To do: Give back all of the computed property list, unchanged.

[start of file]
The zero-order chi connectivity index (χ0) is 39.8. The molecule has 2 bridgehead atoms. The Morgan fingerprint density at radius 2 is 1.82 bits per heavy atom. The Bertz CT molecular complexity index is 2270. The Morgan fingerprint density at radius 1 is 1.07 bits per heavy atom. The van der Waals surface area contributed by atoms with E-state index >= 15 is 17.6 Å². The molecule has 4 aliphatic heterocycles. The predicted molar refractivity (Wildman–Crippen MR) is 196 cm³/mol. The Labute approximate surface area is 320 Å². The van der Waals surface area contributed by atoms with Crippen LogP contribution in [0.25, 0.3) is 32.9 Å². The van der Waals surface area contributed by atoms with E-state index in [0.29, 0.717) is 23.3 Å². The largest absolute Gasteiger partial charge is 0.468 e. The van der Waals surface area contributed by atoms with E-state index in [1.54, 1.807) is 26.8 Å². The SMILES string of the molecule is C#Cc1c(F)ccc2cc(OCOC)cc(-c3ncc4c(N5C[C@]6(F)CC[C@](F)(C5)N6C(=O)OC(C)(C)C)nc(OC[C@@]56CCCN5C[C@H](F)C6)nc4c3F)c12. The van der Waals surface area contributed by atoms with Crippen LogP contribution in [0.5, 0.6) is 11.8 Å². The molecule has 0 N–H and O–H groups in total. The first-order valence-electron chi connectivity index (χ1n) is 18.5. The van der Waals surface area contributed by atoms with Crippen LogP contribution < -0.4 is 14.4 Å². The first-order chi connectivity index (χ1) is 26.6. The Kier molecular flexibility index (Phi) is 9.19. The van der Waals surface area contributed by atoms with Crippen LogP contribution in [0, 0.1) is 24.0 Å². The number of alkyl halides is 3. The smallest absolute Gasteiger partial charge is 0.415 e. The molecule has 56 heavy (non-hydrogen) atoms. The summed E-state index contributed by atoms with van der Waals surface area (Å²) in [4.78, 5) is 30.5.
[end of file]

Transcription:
The zero-order chi connectivity index (χ0) is 39.8. The molecule has 2 bridgehead atoms. The Morgan fingerprint density at radius 2 is 1.82 bits per heavy atom. The Bertz CT molecular complexity index is 2270. The Morgan fingerprint density at radius 1 is 1.07 bits per heavy atom. The van der Waals surface area contributed by atoms with E-state index >= 15 is 17.6 Å². The molecule has 4 aliphatic heterocycles. The predicted molar refractivity (Wildman–Crippen MR) is 196 cm³/mol. The Labute approximate surface area is 320 Å². The van der Waals surface area contributed by atoms with Crippen LogP contribution in [0.25, 0.3) is 32.9 Å². The van der Waals surface area contributed by atoms with E-state index in [0.29, 0.717) is 23.3 Å². The largest absolute Gasteiger partial charge is 0.468 e. The van der Waals surface area contributed by atoms with E-state index in [1.54, 1.807) is 26.8 Å². The SMILES string of the molecule is C#Cc1c(F)ccc2cc(OCOC)cc(-c3ncc4c(N5C[C@]6(F)CC[C@](F)(C5)N6C(=O)OC(C)(C)C)nc(OC[C@@]56CCCN5C[C@H](F)C6)nc4c3F)c12. The van der Waals surface area contributed by atoms with Crippen LogP contribution in [0.5, 0.6) is 11.8 Å². The molecule has 0 N–H and O–H groups in total. The first-order valence-electron chi connectivity index (χ1n) is 18.5. The van der Waals surface area contributed by atoms with Crippen LogP contribution < -0.4 is 14.4 Å². The first-order chi connectivity index (χ1) is 26.6. The Kier molecular flexibility index (Phi) is 9.19. The van der Waals surface area contributed by atoms with Crippen LogP contribution in [0, 0.1) is 24.0 Å². The number of alkyl halides is 3. The smallest absolute Gasteiger partial charge is 0.415 e. The molecule has 56 heavy (non-hydrogen) atoms. The summed E-state index contributed by atoms with van der Waals surface area (Å²) in [4.78, 5) is 30.5.